The United States is not ready to credit the Islamic State terror group with carrying out Sunday's attack on a convention center outside Dallas, Texas.
White House spokesman Josh Earnest told reporters Tuesday that it was too early to say whether the gunmen had any ties to the terror group, but he credited law enforcement with foiling "what appears to be an attempted terrorist attack."
"This is still under investigation by the FBI and other members of the intelligence community to determine any ties or affiliations that these two individuals may have had with ISIL or other terrorist organizations around the world," Earnest said, using an acronym often applied to the Islamic State group.
Islamic State claimed credit for the attack Tuesday on its radio station, saying "two of the soldiers of the caliphate" carried out the attack in the Texas town of Garland, where a contest for cartoons depicting Islam's Prophet Muhammad was taking place.
"We tell America that what is coming will be even bigger and more bitter," IS said in its statement, the first time it has claimed responsibility for an attack on U.S. soil.
Police in Texas identified the assailants in the attack as Elton Simpson, 31, and Nadir Soofi, 34, who shared an apartment in Phoenix. The pair opened fire on the conference center, wounding a security guard before they were shot and killed by a Garland police officer.
Court documents show that Simpson had been under surveillance since 2006 and was convicted in 2010 of lying to FBI agents about his desire to join violent jihad in Somalia.
For now, Islamic State's claim of responsibility is being met with a degree of skepticism.
"The Islamic State is an interesting terrorist group in the sense that it's not fussy over claiming credit for attacks or accepting members into the group," said Max Abrahms, a terrorism expert at Northeastern University in Boston and a member of the Council on Foreign Relations. "This is why Islamic State appears to be everywhere, because it claims credit for any possible attack that could be connected to the group."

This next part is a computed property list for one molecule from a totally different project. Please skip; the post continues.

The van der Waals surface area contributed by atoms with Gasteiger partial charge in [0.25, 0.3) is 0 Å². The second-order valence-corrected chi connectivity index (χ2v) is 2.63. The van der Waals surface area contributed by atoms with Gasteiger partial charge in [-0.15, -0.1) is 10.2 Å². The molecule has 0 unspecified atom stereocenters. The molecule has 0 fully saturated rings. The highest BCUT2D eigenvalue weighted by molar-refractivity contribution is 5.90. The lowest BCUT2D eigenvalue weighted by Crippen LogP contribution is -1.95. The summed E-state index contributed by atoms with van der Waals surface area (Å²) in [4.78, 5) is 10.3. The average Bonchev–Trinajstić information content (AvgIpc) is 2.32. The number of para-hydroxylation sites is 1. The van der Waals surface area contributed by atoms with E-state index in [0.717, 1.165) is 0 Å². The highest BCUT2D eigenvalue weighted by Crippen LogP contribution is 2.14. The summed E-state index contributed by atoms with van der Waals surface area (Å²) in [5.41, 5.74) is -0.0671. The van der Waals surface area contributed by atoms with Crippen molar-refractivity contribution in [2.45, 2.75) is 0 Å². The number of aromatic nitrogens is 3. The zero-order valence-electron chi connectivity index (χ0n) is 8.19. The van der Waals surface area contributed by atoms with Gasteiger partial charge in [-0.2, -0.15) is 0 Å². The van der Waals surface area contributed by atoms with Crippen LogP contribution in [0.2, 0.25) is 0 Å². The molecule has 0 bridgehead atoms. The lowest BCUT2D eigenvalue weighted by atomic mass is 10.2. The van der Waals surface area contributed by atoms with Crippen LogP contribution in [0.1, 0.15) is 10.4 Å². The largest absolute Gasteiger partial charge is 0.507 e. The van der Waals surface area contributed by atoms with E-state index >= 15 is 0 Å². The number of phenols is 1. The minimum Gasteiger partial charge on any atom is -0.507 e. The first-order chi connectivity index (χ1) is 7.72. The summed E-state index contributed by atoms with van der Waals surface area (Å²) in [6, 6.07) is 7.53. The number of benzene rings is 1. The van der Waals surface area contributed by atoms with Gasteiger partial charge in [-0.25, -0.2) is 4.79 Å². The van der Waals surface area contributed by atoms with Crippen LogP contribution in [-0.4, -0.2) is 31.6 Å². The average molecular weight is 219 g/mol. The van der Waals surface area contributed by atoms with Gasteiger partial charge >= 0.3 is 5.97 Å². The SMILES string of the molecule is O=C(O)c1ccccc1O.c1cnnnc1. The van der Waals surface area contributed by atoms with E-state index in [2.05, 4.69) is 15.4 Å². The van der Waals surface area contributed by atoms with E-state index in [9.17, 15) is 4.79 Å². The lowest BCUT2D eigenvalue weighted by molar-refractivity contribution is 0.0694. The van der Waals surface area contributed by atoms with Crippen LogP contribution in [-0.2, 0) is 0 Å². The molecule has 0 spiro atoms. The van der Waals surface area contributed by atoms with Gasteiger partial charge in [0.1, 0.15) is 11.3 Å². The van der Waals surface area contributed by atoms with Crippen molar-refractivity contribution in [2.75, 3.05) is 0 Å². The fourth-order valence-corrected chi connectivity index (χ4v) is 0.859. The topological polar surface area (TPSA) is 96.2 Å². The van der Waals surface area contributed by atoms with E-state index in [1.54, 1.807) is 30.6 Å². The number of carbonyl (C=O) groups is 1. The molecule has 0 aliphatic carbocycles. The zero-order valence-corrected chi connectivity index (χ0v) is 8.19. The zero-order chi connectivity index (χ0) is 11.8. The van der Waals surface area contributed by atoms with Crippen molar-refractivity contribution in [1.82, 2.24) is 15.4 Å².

Abrahms said the rush to claim responsibility pointed to the group's overall weakness and lack of support in the U.S.
"The perpetrators were well-armed, but luckily they were very incompetent, and I think that just shows how desperate the group is to try to claim even foiled attacks as successes," he said.
FBI agents and police searched the Phoenix apartment Simpson and Soofi shared, cordoning off the complex and evacuating residents for several hours. Still, the White House said Tuesday that the nation's intelligence agencies were still trying to determine whether the two men got any instructions from Islamic State or another group, or whether they simply were inspired by propaganda on social media.
"We're very vigilant about the efforts that are under way by ISIL and other extremist organizations to try to radicalize some individuals in the United States," Earnest said. "We're working closely with community leaders, law enforcement officials, of course, to try to counter that threat."
In some ways, whether Simpson and Soofi had orders from a terror organization like Islamic State or were acting as so-called lone wolves may not matter, according to former U.S. Ambassador Mark Wallace, now chief executive officer at the Counter Extremism Project, a nonpartisan policy group.
"Social media has changed the relationship between extremist groups and those that are inspired by extremist groups. They have much broader reach," he said. "That's the new normal, and it's a normal that we can't live with."
Other experts also see another worrying trend: radicalized individuals who wait years before they take action, almost as if they were part of a so-called sleeper cell.
"Many of the fears that we had right after 9/11 are starting to come true," said Brian Fishman, a counterterrorism research fellow at the New America Foundation, a public policy group based in Washington. "In the last year, really, we've seen a number of attacks by individuals that have gotten training or had some sort of connection abroad and then came home and sat dormant for some time."
Perhaps the most notable parallel is the January attack on the French satirical magazine Charlie Hebdo, carried out by brothers Said and Cherif Kouachi, which left 12 people dead.
In that case, at least one of the gunmen had been under surveillance by French authorities, suspected of training in Yemen before returning to France, where he kept a low profile until the attack. In the Texas case, one of the two men had been under surveillance since 2006.
Fishman said long periods of inactivity are a challenge.
"The FBI may get some indication that an individual's a threat, but they have to make a very difficult resourcing decision about whether or not individuals are actually a threat and which individuals are the largest threat," he said. "They are never going to be 100 percent."